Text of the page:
• Paralegals from the U.S. Army, Navy, Air Force, Marines and Coast Guard listen to an instructor during a joint service quaterly training event held at Fort Shafter, recently.

    Joint paralegal training

    Paralegals from the U.S. Army, Navy, Air Force, Marines and Coast Guard listen to an instructor during a joint service quaterly training event held at Fort Shafter, recently.

  • Paralegals from the U.S. Army, Navy, Air Force, Marines and Coast Guard pose for a group photo during a joint training session.

    Jooint paralegals take time for group photo

    Paralegals from the U.S. Army, Navy, Air Force, Marines and Coast Guard pose for a group photo during a joint training session.

FORT SHAFTER " Hawaii-based Army paralegals routinely train every third Thursday of the month, and each quarter, U.S. Navy, Air Force, Marines and Coast Guard paralegals join them.

The joint training educates paralegals and brings the services together to keep the paralegal partnership alive on island.

The low-density program trains the Army’s Staff Judge Advocate General Corps on tasks, competence and professionalism. Once a quarter, this meeting then reaches out to all the services, to get together to train on things relevant to all the services’ paralegals.

“The interesting thing about legal is that the Uniform Code of Military Justice applies to all services,” said Sgt. Maj. Michael Maestas, senior paralegal noncommissioned officer, U.S. Army-Pacific. “Likewise, the rules of engagement, laws of war and the rules of professional conduct are all uniform subjects that we consistently need to train on, (and they) are relevant to all military services.

“Whenever we’re bogged down, we can reach out to other service for assistance,” Maestas added.

While legal covers a wide variety of military topics, such as claims and powers of attorney, the focus of the joint training during the second quarter of this year was ethical duties of paralegals, including the unauthorized practice of law and professional responsibilities when using social media or drug testing.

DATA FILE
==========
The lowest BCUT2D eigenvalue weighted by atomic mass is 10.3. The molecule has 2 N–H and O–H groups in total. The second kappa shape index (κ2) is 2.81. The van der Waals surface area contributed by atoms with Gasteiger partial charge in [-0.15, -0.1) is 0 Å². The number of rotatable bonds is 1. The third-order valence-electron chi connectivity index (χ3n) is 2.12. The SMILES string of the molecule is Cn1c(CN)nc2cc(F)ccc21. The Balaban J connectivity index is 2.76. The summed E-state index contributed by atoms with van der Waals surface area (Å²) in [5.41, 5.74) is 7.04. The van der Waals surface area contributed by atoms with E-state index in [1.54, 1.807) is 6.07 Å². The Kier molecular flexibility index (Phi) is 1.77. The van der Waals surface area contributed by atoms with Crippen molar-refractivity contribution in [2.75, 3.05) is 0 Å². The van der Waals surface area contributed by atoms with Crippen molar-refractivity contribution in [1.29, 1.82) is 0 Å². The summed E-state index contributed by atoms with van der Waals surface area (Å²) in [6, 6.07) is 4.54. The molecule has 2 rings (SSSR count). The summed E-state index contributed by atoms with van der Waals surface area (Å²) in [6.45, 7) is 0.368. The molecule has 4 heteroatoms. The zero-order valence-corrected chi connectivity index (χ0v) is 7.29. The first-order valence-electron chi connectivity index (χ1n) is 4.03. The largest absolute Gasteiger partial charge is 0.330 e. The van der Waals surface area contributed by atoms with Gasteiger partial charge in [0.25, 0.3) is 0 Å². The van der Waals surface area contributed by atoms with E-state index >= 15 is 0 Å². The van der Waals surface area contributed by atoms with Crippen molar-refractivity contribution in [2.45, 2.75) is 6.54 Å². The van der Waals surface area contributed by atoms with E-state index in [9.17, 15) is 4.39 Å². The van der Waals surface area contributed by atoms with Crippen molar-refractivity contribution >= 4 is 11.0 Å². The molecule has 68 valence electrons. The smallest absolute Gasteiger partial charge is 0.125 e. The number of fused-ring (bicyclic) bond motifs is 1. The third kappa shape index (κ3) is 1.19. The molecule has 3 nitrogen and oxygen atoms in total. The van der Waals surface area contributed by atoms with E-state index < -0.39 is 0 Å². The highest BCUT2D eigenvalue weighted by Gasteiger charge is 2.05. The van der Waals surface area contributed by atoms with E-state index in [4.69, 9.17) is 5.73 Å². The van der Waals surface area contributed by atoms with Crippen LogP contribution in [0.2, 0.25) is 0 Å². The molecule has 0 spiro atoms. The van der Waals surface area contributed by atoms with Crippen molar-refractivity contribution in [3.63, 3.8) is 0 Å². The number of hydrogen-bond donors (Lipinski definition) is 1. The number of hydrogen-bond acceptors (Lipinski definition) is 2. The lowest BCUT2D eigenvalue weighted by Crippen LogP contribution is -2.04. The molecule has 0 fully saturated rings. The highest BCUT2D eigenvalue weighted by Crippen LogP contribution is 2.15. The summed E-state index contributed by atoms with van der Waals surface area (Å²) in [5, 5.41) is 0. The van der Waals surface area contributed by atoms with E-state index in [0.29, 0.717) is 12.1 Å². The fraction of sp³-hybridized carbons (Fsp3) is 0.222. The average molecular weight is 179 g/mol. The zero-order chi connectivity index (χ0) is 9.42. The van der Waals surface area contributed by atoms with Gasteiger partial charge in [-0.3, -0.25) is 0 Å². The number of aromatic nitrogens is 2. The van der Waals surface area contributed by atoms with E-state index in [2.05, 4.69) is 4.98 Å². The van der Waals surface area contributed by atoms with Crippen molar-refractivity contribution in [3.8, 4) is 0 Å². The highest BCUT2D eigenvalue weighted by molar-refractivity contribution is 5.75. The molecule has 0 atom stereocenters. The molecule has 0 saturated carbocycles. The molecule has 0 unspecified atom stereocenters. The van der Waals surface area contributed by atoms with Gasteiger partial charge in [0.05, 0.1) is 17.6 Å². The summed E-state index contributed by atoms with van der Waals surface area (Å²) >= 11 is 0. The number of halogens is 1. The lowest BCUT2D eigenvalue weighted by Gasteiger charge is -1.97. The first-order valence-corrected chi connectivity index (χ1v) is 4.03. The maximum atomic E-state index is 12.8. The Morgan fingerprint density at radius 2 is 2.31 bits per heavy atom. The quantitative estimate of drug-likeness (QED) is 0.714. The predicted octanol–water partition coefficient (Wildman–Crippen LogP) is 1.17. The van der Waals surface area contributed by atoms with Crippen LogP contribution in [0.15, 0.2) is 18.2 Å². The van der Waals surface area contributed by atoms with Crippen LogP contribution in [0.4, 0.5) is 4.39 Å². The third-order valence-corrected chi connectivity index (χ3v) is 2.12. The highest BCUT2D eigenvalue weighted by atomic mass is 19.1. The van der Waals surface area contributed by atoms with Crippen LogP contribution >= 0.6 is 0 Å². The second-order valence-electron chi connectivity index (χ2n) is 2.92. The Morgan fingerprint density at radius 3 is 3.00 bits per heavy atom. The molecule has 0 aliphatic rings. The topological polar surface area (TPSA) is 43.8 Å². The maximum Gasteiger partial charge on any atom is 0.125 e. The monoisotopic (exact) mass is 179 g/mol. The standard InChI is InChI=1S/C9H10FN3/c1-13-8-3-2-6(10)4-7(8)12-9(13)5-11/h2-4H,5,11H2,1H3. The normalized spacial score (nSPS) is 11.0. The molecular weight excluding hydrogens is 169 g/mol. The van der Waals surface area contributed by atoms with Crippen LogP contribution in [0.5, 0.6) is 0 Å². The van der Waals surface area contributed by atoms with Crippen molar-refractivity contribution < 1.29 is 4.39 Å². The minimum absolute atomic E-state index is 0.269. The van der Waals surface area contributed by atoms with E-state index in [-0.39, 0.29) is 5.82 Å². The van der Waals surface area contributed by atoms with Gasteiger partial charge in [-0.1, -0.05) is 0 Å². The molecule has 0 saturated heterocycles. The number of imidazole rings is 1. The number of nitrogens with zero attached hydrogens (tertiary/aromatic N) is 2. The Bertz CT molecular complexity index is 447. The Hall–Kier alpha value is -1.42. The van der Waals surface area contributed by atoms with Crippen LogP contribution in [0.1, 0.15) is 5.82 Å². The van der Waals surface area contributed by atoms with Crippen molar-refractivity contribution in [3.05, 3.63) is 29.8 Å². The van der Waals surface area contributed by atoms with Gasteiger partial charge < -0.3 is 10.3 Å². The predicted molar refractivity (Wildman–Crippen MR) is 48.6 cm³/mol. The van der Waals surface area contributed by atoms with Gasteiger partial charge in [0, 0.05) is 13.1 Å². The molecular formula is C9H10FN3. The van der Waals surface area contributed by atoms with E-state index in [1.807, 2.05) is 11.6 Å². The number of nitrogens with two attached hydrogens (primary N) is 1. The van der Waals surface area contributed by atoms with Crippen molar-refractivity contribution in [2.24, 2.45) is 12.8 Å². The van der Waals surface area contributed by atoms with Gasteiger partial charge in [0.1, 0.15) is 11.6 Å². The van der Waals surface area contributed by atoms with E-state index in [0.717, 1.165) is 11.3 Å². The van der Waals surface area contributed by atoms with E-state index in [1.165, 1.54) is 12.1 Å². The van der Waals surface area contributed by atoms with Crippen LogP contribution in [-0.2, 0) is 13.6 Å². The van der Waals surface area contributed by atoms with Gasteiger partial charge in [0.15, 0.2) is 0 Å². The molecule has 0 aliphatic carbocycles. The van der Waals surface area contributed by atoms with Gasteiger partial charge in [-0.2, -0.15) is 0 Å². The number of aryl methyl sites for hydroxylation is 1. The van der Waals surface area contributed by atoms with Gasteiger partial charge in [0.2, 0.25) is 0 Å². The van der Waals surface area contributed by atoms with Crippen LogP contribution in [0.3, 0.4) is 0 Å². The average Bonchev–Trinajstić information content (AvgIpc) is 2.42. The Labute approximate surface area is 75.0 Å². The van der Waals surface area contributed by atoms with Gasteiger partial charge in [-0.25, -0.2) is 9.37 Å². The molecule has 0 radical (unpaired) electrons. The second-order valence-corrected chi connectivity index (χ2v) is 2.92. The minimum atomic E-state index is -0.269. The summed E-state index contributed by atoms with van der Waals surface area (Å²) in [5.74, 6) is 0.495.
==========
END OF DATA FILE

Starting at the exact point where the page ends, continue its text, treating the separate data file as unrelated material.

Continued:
“With the help of our joint counterparts, we try to make this training as relevant as possible to all participants, so that we can try to network and socialize with each other to make our jobs a little bit easier,” he said. “(This training also allows us to help) each other out the best we can in order to most efficiently help the communities, commanders and clients we serve.”

Maestas created the joint training program in 2002, when he was the paralegal NCO in charge for the 25th ID. Maestas moved off island shortly thereafter, and said he was “very pleased” to see the joint training still being conducted when he returned in 2009.

“It’s all about training, networking and socializing, so that we can achieve excellence as individuals, as military service members and in mission accomplishment,” he said “We try to wrap our arms around the military … on island and have not had to cancel a single training event, yet.”

The group also meets once a year for a joint service legal social, where enlisted, officers and civilians come together to have fun and network, Maestas said.

Page last updated Fri July 29th, 2011 at 00:00